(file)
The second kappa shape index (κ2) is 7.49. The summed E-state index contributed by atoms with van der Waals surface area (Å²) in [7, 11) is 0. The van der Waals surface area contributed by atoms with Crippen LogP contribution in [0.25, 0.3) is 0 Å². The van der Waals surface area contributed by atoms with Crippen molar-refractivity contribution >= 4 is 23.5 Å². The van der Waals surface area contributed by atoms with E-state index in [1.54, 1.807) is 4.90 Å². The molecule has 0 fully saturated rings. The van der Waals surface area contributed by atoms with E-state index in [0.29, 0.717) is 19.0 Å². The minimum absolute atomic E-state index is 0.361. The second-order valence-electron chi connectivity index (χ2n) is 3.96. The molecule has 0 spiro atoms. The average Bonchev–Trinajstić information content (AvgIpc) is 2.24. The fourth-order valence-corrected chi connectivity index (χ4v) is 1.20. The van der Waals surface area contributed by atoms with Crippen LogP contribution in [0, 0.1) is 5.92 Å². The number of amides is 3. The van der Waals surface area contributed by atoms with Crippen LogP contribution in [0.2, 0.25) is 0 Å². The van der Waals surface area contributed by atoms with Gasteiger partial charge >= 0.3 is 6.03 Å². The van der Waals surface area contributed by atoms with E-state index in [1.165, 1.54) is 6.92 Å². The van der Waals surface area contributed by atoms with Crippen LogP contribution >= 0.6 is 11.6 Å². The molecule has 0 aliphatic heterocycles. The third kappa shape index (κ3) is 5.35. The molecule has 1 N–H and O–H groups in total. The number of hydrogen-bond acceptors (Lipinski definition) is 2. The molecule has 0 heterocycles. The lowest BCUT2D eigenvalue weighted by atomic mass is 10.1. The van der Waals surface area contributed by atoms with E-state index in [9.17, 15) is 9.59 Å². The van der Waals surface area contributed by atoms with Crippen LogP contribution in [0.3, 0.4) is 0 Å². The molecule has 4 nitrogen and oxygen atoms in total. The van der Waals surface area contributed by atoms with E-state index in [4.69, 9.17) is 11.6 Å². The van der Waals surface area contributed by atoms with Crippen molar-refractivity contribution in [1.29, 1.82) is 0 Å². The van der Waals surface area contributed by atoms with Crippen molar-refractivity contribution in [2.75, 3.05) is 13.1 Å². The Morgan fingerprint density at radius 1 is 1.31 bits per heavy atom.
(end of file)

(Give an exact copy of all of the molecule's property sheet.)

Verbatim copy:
The second kappa shape index (κ2) is 7.49. The summed E-state index contributed by atoms with van der Waals surface area (Å²) in [7, 11) is 0. The van der Waals surface area contributed by atoms with Crippen LogP contribution in [0.25, 0.3) is 0 Å². The van der Waals surface area contributed by atoms with Crippen molar-refractivity contribution >= 4 is 23.5 Å². The van der Waals surface area contributed by atoms with E-state index in [1.54, 1.807) is 4.90 Å². The molecule has 0 fully saturated rings. The van der Waals surface area contributed by atoms with E-state index in [0.29, 0.717) is 19.0 Å². The minimum absolute atomic E-state index is 0.361. The second-order valence-electron chi connectivity index (χ2n) is 3.96. The molecule has 0 spiro atoms. The average Bonchev–Trinajstić information content (AvgIpc) is 2.24. The fourth-order valence-corrected chi connectivity index (χ4v) is 1.20. The van der Waals surface area contributed by atoms with Crippen LogP contribution in [0, 0.1) is 5.92 Å². The number of amides is 3. The van der Waals surface area contributed by atoms with Crippen LogP contribution in [0.2, 0.25) is 0 Å². The van der Waals surface area contributed by atoms with Gasteiger partial charge >= 0.3 is 6.03 Å². The van der Waals surface area contributed by atoms with E-state index in [1.165, 1.54) is 6.92 Å². The van der Waals surface area contributed by atoms with Crippen LogP contribution >= 0.6 is 11.6 Å². The molecule has 0 aliphatic heterocycles. The third kappa shape index (κ3) is 5.35. The molecule has 1 N–H and O–H groups in total. The number of hydrogen-bond acceptors (Lipinski definition) is 2. The molecule has 0 heterocycles. The lowest BCUT2D eigenvalue weighted by atomic mass is 10.1. The van der Waals surface area contributed by atoms with E-state index in [9.17, 15) is 9.59 Å². The van der Waals surface area contributed by atoms with Crippen LogP contribution in [0.3, 0.4) is 0 Å². The molecule has 4 nitrogen and oxygen atoms in total. The van der Waals surface area contributed by atoms with E-state index in [4.69, 9.17) is 11.6 Å². The van der Waals surface area contributed by atoms with Crippen molar-refractivity contribution in [1.29, 1.82) is 0 Å². The van der Waals surface area contributed by atoms with Crippen molar-refractivity contribution in [2.75, 3.05) is 13.1 Å². The Morgan fingerprint density at radius 1 is 1.31 bits per heavy atom.